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Australia: Shares rise on trade deal optimism; NZ markets gain

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Australian shares rebounded on Thursday, in line with Wall Street peers, after US President Donald Trump eased investor concerns saying talks with China on the interim trade deal were going "very well".

[BENGALURU] Australian shares rebounded on Thursday, in line with Wall Street peers, after US President Donald Trump eased investor concerns saying talks with China on the interim trade deal were going "very well".

The S&P/ASX 200 index jumped almost 1 per cent to 6,664.20 by 0025 GMT. The benchmark had declined about 3.7 per cent over the past two sessions.

After roiling global markets earlier this week by raising the prospect of extended trade tensions between the world's top two economies, Mr Trump said at a meeting of NATO leaders near London that "discussions are going very well and we'll see what happens".

Uncertainty persists over the US stance in relation to new tariffs on Chinese imports taking effect on Dec 15, but investors tend to cheer any hint of positiveness on resolution to the trade dispute. The issue has marred markets for about one-and-a-half years and fuelled global growth concerns.

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"This change of (Mr Trump's) tone comes after China warned the US that it would retaliate if the US takes a tougher stance on how China treats its Muslim Uighur community,' said ANZ Research analysts in a note.

After sustaining two bruising sessions, all major sector-based sub-indexes on the benchmark rose, with the high-profile financial and mining stocks advancing more than a percent each.

Three of the "Big Four" lenders gained between 1 per cent and 1.6 per cent despite New Zealand central bank announcing it would go ahead with plans to increase capital ratio requirements for banks, a move that is expected to hurt the bottom line of top Australian lenders who dominate the domestic market there.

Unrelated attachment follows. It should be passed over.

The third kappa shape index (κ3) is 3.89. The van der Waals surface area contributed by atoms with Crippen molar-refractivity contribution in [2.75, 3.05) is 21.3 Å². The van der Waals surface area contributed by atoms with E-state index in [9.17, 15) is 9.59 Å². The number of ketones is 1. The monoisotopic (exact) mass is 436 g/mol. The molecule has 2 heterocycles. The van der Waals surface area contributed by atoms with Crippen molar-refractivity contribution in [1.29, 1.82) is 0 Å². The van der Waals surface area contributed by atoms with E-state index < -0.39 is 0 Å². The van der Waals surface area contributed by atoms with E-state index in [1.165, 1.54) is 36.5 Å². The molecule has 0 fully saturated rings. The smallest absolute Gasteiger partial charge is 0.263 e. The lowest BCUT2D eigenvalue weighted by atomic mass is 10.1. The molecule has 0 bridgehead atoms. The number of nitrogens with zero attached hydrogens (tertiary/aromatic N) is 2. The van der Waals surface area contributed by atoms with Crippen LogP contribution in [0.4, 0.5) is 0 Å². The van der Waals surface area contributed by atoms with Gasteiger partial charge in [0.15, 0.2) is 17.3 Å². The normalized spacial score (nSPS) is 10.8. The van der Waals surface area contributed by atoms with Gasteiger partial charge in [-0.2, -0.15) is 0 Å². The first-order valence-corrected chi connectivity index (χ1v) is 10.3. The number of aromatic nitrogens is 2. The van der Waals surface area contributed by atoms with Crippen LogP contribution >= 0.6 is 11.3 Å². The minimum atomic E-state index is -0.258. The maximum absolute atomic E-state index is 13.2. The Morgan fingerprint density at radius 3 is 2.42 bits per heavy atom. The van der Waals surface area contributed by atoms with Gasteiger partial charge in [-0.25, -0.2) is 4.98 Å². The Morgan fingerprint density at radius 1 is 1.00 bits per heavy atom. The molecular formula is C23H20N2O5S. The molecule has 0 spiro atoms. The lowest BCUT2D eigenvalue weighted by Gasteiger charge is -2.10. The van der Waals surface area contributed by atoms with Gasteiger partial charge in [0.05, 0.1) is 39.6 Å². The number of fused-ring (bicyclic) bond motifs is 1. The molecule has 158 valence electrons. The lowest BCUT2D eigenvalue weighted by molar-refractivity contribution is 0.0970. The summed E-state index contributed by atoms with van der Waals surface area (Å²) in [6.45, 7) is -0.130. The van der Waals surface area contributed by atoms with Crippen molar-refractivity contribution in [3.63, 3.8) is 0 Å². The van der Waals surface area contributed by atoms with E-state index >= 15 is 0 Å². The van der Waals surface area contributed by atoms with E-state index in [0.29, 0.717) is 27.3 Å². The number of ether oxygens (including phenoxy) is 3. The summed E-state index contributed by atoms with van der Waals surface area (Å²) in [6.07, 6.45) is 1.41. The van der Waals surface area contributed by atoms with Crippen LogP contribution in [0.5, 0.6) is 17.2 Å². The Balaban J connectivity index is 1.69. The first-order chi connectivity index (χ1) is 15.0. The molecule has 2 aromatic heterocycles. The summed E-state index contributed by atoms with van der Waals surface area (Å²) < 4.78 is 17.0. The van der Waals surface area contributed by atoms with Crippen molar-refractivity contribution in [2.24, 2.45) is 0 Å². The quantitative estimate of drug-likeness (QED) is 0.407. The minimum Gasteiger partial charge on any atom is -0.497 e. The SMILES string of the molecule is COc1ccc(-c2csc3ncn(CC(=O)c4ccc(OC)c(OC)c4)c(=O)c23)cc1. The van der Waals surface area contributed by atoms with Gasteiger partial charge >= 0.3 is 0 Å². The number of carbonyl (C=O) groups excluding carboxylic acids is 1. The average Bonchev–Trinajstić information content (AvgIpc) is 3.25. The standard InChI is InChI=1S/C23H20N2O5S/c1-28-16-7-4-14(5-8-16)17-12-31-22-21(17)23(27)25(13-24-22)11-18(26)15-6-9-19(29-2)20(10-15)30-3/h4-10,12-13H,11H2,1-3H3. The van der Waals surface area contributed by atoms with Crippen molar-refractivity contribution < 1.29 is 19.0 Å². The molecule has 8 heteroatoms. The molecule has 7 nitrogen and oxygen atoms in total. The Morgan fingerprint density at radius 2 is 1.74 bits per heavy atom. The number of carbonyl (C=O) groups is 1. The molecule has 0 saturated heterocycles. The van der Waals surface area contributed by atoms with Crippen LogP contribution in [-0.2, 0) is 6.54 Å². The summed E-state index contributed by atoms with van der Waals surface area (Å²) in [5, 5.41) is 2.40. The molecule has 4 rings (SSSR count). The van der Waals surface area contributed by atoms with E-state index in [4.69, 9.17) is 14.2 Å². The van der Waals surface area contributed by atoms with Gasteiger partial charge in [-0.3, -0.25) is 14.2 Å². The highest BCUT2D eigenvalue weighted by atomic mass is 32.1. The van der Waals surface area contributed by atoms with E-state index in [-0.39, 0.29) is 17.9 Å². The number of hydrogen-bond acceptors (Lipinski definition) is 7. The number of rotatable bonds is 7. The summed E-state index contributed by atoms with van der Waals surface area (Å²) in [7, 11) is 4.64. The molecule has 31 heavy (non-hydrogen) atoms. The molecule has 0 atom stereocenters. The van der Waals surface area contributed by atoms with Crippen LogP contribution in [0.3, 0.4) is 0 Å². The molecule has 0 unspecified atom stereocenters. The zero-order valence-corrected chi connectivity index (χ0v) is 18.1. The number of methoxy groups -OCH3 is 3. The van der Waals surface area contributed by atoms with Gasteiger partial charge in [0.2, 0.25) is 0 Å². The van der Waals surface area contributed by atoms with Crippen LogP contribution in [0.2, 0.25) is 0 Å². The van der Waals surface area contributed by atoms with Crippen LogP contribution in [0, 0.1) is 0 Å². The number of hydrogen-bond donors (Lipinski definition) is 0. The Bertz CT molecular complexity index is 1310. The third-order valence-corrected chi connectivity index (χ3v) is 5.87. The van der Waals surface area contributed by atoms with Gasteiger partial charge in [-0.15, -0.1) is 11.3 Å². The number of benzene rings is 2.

Australia's No. 4 retail bank Australia and New Zealand Banking Group continued to be on a trading halt, requested ahead of the New Zealand central bank statement.

In the mining space, diversified players and index heavyweights BHP Group and Rio Tinto gained up to 1.7 per cent and 1.3 per cent, respectively.

The advancements in the duo were also aided by extended gains in iron ore futures after data showed shipments from Brazil dropped last week.

The energy index also put on more than 1 per cent, lifted by a more than 3 per cent jump in oil prices on expectations that Opec and allied producers would extend production curbs amid large drop in US domestic crude stockpiles.

Woodside Petroleum and Oil Search climbed about 2 per cent and 1.5 per cent, respectively.

However, the only energy firm to fall among benchmark constituents was Whitehaven Coal after the country's largest independent coal miner cut its full year 2020 managed run of mine coal production outlook.

Across the Tasman Sea, New Zealand's benchmark S&P/NZX 50 index rose 0.5 per cent to 11,266.17.

Investment holding firm Infratil Ltd was the top percentage gainer on the New Zealand benchmark, gaining more than 2 per cent after its unit Tilt Renewables said it would sell its Snowtown 2 Wind Farm for A$472 million (S$440 million).

Tilt rose up to about 9 per cent to hit a record high on the news.

REUTERS